$163,480

$217,973

$272,466

$326,959

$435,946

$544,932

$653,918

$762,905

20

$130,853

$196,280

$261,706

$327,133

$392,560

$523,413

$654,266

$785,119

$915,972

25

$147,986

$221,980

$295,973

$369,966

$443,959

$591,946

$739,932

$887,919

$1,035,905

30

$161,411

$242,116

$322,821

$403,527

$484,232

$645,643

$807,054

$968,464

$1,129,875

35

$171,929

$257,894

$343,858

$429,823

$515,787

$687,716

$859,645

$1,031,574

$1,203,503

Assuming 6% return

Years in retirement

Level of drawings $

 

10,000

15,000

20,000

25,000

30,000

40,000

50,000

60,000

70,000

5

$44,651

$66,977

$89,302

$111,628

$133,953

$178,604

$223,255

$267,906

$312,557

10

$78,017

$117,025

$156,034

$195,042

$234,051

$312,068

$390,085

$468,102

$546,118

15

$102,950

$154,425

$205,900

$257,375

$308,850

$411,799

$514,749

$617,699

$720,649

20

$121,581

$182,372

$243,162

$303,953

$364,743

$486,325

$607,906

$729,487

$851,068

25

$135,504

$203,255

$271,007

$338,759

$406,511

$542,014

$677,518

$813,021

$948,525

30

$145,907

$218,861

$291,814

$364,768

$437,722

$583,629

$729,536

$875,443

$1,021,350

35

$153,681

$230,522

$307,363

$384,204

$461,044

$614,726

$768,407

$922,088

$1,075,770

Assuming 7% return

Years in retirement

Level of drawings $

 

10,000

15,000

20,000

25,000

30,000

40,000

50,000

60,000

70,000

5

$43,872

$65,808

$87,744

$109,680

$131,616

$175,488

$219,361

$263,233

$307,105

10

$75,152

$112,728

$150,305

$187,881

$225,457

$300,609

$375,762

$450,914

$526,066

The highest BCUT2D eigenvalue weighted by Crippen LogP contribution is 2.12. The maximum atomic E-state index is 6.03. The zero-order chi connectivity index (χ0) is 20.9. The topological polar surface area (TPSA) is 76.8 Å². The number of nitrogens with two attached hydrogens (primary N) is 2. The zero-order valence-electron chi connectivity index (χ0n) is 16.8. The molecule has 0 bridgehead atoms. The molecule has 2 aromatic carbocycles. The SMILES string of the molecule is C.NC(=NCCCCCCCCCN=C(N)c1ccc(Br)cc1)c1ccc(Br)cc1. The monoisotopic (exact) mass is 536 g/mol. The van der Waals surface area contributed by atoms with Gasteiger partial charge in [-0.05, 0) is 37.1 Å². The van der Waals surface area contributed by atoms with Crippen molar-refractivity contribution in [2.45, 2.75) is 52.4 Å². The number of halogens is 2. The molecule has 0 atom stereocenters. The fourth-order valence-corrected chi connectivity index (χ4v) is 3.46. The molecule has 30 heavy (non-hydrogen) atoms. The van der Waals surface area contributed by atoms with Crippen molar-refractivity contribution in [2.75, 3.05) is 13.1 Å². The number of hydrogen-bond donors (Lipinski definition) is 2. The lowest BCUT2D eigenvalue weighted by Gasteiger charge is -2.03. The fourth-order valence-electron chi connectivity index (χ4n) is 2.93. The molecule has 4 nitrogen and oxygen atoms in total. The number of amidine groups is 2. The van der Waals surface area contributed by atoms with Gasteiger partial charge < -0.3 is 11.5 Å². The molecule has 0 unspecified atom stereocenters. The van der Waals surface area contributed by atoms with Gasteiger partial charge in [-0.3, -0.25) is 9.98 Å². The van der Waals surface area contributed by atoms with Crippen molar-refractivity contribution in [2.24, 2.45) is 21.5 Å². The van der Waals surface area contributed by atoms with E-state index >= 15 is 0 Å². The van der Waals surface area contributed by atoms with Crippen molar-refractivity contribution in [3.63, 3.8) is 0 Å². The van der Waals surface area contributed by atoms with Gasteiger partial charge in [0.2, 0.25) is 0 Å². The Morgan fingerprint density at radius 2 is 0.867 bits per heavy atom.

15

$97,455

$146,182

$194,909

$243,637

$292,364

$389,819

$487,273

$584,728

$682,183

20

$113,356

$170,034

$226,712

$283,390

$340,068

$453,424

$566,780

$680,136

$793,492

25

$124,693

$187,040

$249,387

$311,733

$374,080

$498,773

$623,467

$748,160

$872,853

30

$132,777

$199,165

$265,553

$331,942

$398,330

$531,107

$663,884

$796,660

$929,437

35

$138,540

$207,810

$277,080

$346,350

$415,620

$554,160

$692,700

$831,241

$969,781

If you need to save a considerable amount of money over a short period of time, you can try and increase your contributions or take on more risk to try and grow your savings quicker. Taking on more risk with the hope of making some quick bucks is a bit like going to the casino and placing all your savings on one number or colour on the roulette table. It’s really not that smart. 

You are often better off looking at at how much you can save first and try to contribute more to your current strategy. If this is not possible, then you may have to lower your income expectations. 

A final word on choosing your KiwiSaver manager...

When choosing your KiwiSaver scheme make sure the manager is aligning their values and philosophy with yours. 

Ensuring your KiwiSaver has processes in place to weather adverse market conditions and who maintains regular communication with you is important too. You want a scheme that keeps you informed in both good and bad times.

Fees and performance are important. Don’t focus solely on past performance though as studies show this is a poor predictor of future returns. Consistency in performance is key to growing wealth over the long term.

Fees erode performance and you shouldn’t pay more than you need to. After all, you are trying to grow your savings and keep as much of the profits in your pocket as you can.

If you live to be 100, you'll need it for a dignified retirement.

That's what Simplicity is all about.   

This blog was used with permission and you can view the original post here.